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JAMA Patient Page |

Stroke Imaging FREE

Ryszard M. Pluta, MD, PhD, Writer; Cassio Lynm, MA, Illustrator; Robert M. Golub, MD, Editor
JAMA. 2011;306(11):1277. doi:10.1001/jama.306.11.1277.
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A stroke is a sudden event that leads to change or loss of brain function. When a stroke is caused by decreased blood flow to the brain, it is an ischemic stroke. When the cause is bleeding into the brain, it is a hemorrhagic stroke. When the bleeding is on the surface of the brain, it is a subarachnoid hemorrhage. The September 21, 2011, issue of JAMA includes an article on depression and stroke.


It is important to diagnose the specific type of stroke because each may require a different treatment. There are several tests that can be used to diagnose the type of stroke:

  • A computed tomography (CT) scan uses x-rays to produce a 2-dimensional or 3-dimensional picture of the brain. A noncontrast CT scan (without intravenous injection of fluid) is very fast (less than 1 minute) and can accurately detect blood, so it is used to look for hemorrhagic stroke or subarachnoid hemorrhage. A computed tomography angiography (CTA) scan uses intravenous contrast fluid to visualize the arteries in the brain; it can help diagnose ischemic stroke by determining its cause (such as a clot in an artery) and can provide guidance for thrombolytic treatment (dissolving a clot).

  • Magnetic resonance imaging (MRI) and magnetic resonance angiography (MRA) use the response of water molecules to powerful magnets to produce a detailed picture of the brain and its arteries. Although equally good as CT at finding blood, MRI is more accurate in the diagnosis of acute ischemic stroke and its cause. MRI and MRA can assess brain damage and its reversibility as well as the risk of complications from the stroke. MRI can also provide guidance for thrombolytic treatment but is not suitable for persons with cardiac pacemakers or certain other metal or electronic devices implanted in their bodies.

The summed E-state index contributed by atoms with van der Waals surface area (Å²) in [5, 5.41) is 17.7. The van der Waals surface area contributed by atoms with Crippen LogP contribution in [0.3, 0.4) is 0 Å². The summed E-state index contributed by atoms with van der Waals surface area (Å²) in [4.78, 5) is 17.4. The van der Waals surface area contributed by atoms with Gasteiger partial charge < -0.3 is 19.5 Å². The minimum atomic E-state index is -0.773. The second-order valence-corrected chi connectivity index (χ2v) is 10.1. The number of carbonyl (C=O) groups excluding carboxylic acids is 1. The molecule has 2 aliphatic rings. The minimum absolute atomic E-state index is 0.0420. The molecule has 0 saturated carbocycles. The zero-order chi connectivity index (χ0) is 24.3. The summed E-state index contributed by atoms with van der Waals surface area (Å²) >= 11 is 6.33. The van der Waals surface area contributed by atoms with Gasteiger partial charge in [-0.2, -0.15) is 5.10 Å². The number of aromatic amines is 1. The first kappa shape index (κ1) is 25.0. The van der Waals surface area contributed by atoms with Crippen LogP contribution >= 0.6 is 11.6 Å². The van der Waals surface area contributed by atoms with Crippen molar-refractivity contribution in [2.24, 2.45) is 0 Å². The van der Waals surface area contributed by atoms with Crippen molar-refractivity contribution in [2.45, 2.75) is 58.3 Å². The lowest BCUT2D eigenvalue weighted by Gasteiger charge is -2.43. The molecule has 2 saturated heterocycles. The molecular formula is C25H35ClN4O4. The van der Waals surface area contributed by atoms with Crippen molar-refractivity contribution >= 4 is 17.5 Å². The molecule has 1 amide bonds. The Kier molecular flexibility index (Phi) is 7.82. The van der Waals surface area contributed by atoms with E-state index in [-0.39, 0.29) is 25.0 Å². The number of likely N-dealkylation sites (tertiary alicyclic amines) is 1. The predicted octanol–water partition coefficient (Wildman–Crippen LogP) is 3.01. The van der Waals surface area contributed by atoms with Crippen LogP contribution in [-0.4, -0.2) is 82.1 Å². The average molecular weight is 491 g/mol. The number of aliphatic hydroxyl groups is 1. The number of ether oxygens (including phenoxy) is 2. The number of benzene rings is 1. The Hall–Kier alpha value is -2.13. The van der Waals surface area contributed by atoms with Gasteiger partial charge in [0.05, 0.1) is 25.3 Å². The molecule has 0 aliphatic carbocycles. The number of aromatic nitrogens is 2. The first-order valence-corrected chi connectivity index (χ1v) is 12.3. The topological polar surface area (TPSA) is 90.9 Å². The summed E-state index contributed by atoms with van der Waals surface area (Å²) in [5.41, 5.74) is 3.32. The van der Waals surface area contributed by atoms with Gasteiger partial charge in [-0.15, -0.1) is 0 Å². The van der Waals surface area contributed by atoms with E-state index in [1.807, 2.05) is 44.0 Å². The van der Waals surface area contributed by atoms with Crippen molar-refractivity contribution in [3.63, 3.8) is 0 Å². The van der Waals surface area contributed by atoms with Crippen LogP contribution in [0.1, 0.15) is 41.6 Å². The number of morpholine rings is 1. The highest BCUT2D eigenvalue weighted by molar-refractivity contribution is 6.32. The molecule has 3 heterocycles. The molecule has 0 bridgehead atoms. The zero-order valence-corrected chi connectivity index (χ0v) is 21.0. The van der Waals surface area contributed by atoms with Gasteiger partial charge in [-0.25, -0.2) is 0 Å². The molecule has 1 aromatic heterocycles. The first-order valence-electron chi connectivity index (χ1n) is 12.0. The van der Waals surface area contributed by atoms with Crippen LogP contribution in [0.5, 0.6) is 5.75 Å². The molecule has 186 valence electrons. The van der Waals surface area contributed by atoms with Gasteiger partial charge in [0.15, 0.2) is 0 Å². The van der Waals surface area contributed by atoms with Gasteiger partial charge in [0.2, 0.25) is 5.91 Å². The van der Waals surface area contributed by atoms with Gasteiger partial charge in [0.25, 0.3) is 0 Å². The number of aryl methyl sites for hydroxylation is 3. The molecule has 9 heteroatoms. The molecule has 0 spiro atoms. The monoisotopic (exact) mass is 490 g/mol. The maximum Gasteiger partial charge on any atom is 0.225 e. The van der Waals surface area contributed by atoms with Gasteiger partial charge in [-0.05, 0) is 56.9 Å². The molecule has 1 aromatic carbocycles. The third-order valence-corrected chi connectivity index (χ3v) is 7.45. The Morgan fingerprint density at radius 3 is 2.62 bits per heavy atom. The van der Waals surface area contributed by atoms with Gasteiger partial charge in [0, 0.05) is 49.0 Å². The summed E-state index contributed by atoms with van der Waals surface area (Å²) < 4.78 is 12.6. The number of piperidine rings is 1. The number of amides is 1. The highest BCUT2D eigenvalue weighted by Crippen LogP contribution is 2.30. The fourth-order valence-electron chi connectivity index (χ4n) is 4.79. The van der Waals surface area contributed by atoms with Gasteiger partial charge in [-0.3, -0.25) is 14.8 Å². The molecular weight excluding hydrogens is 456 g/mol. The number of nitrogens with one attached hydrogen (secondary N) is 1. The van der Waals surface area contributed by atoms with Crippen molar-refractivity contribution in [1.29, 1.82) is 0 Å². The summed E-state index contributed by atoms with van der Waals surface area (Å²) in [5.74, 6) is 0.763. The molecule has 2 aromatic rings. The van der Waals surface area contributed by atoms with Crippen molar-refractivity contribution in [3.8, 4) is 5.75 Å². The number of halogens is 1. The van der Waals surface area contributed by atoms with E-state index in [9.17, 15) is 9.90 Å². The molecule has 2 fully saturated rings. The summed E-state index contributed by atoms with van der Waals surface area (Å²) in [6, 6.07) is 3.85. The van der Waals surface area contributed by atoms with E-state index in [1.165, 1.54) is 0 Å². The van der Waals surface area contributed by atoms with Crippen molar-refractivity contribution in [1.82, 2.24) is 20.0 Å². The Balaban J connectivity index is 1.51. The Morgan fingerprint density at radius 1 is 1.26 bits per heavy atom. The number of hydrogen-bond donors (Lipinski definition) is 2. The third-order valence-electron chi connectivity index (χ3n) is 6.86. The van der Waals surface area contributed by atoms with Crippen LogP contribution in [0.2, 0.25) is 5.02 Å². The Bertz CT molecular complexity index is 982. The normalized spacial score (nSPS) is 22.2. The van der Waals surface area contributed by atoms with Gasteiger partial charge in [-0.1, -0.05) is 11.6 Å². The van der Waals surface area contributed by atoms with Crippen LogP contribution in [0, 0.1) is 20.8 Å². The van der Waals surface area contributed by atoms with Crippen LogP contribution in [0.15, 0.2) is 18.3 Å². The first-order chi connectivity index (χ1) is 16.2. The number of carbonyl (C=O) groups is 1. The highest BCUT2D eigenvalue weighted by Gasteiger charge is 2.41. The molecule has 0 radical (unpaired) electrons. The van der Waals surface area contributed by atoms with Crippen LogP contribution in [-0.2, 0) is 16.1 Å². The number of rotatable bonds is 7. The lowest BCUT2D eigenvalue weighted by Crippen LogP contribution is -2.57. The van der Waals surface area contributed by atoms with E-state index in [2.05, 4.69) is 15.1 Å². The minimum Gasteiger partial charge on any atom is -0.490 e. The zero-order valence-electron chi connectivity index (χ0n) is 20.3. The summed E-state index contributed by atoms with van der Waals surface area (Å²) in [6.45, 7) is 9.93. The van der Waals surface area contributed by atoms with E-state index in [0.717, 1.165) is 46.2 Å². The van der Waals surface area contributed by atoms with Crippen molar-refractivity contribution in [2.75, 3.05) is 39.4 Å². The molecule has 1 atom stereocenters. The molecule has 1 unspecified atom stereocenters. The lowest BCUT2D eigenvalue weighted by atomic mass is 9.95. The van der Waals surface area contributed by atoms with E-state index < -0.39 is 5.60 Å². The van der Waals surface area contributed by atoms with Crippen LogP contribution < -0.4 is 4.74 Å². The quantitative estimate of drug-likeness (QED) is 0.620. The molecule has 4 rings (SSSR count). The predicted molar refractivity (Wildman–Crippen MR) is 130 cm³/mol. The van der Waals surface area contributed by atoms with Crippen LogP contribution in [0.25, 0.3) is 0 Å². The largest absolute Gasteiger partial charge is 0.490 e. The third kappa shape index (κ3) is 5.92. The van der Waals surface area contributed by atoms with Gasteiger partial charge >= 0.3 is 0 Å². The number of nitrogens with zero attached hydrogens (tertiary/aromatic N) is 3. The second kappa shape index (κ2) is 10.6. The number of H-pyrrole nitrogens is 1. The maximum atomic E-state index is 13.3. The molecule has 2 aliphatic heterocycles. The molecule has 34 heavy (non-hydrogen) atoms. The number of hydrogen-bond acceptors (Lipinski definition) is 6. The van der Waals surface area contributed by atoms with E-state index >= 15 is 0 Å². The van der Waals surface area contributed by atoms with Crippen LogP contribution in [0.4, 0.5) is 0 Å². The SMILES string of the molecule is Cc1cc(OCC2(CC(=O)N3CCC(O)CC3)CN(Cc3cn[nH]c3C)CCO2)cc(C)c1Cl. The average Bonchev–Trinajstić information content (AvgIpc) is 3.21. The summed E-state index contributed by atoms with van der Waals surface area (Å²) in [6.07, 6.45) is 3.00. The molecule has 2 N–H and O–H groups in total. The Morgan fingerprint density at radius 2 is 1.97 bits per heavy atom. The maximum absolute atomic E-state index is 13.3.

• Ultrasonography uses high-frequency sound waves above the hearing threshold. Carotid ultrasound examines the arteries in the neck that provide blood to the brain. It can show blood clots, atherosclerotic plaques (blockages), and other problems that can cause ischemic stroke. Transcranial Doppler measures the direction and speed of blood flow in arteries in the brain. It can be used to find the position of an embolus (a clot in the artery) or the narrowing of an artery. Both carotid ultrasound and transcranial Doppler are used to confirm the findings of CTA and MRA and measure the effects of thrombolytic treatment.

  • Digital cerebral angiography is the most accurate test for problems with brain arteries, such as aneurysms or clots, but it requires surgical insertion of a catheter (tube) into an artery in the leg. It plays a limited role in acute stroke because it is riskier, takes a longer time, and requires more equipment and professional staff than the other imaging tests. However, digital cerebral angiography allows for a direct intravascular (from inside the artery) removal of an embolus, widening the artery with a balloon, putting in a stent (tube to keep the artery open), or injecting thrombolytic drugs to dissolve a clot. Thus, some stroke centers are using digital cerebral angiography for carefully selected patients.



To find this and previous JAMA Patient Pages, go to the Patient Page link on JAMA 's Web site at www.jama.com. Many are available in English and Spanish.

Sources: National Institute of Neurological Disorders and Stroke at the National Institutes of Health, National Library of Medicine

The JAMA Patient Page is a public service of JAMA. The information and recommendations appearing on this page are appropriate in most instances, but they are not a substitute for medical diagnosis. For specific information concerning your personal medical condition, JAMA suggests that you consult your physician. This page may be photocopied noncommercially by physicians and other health care professionals to share with patients. To purchase bulk reprints, call 312/464-0776.




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